The Fallacy of the undetermined result is a valuable thing to ponder.

What it eliminates, if you ponder hard enough, is all 'regret'. If you hadn't done the thing you 'regret' you imagine things would have turned out all different and all right. But, here's the Fallacy to that, if you hadn't done the thing you 'regret' something all together, never anticipated and totally different than what you imagine would have happened.

I want to write more about this but I've been in a car for 5 hours with 3 kids and in a house with 3 kids, two dogs and two women for 5 more hours. I can't cope.

AND, if that all hadn't happened, what I'd be doing now would be so enormously different from what I'm doing now that the "Fallacy of the Undetermined Result" must be true and needs to be pondered and pondered deeply.

Find a Castor Oil Tree and Ponder. OK?

Sunday, November 21, 2010

full moon

The moon is full and surrounded by fog.

I walked my dog a bit ago and he seemed hyper-alert, moving his head, stopping to stare, suddenly changing direction.

The full moon in Cheshire is one thing--in Waterbury it was another.

We could tell for several days that the moon was coming full. Folks who were on the edge were even edgier. Folks over the edge were outright lunatics.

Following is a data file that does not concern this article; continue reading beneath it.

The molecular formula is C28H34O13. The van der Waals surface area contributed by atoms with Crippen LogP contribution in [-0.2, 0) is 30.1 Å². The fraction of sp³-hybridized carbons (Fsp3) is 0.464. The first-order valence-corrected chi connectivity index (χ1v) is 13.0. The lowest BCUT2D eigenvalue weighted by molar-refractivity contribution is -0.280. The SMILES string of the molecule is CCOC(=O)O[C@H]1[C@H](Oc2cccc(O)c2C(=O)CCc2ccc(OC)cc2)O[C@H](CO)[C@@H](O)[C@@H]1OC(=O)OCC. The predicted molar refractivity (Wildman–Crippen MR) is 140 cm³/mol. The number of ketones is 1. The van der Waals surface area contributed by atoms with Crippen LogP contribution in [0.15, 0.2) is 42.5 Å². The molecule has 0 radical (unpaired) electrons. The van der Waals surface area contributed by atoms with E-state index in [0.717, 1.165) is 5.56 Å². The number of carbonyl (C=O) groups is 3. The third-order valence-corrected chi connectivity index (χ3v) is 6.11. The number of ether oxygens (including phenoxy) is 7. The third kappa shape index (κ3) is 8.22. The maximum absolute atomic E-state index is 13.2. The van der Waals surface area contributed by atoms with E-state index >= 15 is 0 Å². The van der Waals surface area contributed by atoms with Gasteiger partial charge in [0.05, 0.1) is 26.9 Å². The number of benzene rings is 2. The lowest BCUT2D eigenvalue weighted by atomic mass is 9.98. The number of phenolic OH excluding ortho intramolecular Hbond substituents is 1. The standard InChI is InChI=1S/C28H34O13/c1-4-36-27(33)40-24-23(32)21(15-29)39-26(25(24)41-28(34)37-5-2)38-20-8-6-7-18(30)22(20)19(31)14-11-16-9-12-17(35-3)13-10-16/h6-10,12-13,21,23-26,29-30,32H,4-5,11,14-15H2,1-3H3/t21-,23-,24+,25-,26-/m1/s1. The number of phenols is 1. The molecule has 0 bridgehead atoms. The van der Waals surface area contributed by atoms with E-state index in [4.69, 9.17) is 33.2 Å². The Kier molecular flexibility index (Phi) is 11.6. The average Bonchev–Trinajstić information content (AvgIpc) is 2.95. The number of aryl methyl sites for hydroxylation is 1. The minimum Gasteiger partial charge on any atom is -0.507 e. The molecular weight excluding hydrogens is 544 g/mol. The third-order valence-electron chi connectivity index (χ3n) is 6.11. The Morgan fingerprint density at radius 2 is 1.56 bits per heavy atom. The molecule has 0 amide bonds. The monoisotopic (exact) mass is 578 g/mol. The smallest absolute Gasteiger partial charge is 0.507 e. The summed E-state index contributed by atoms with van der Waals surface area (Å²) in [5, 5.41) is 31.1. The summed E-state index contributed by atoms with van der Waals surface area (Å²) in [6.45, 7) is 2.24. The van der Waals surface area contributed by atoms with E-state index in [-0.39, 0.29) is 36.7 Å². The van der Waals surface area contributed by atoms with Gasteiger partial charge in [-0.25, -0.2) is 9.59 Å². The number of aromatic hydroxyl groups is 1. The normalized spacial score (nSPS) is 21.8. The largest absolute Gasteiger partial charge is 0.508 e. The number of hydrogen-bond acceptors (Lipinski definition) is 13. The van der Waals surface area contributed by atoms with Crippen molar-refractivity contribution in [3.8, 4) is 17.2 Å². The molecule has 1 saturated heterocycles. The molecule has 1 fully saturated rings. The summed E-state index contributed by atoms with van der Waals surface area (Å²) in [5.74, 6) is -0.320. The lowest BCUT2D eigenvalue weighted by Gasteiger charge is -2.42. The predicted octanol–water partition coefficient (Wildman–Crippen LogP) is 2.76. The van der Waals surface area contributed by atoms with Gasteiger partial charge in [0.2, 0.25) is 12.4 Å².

Working in a city church convinced me forever and without a doubt that it isn't just the tides the moon pulls. It pulls emotions too, and mightily.

I actually miss the craziness of full moon at St. John's.

Now only my dog and me are looney....

good Sunday

I've gotten over my upset about the Anglican Covenant until the next time it comes up!

I went to Northford today to do church. It's a great little congregation, part of the Middlesex Cluster. There was a baptism. I love baptisms.

Afterwards someone said, "I liked how you told us what you were doing as you went along...."

I honestly didn't remember doing that but as I think back it was a kind of 'instructed baptism'.

The little girl was Emma, same name as one of my granddaughters, so I loved her already.

There was a need organist and we did "Amazing Grace" and "Shall we gather by the River". Couldn't get better than that.

There were 43 people there--looking back in the service book, that was a big crowd.

I worry about the church. Little churches like this are on the edge financially, even with the Cluster to hold them together. Actually, churches a tier or two higher than St. Andrew's are in trouble. I have a friend who is retiring because his parish wants a half-time priest.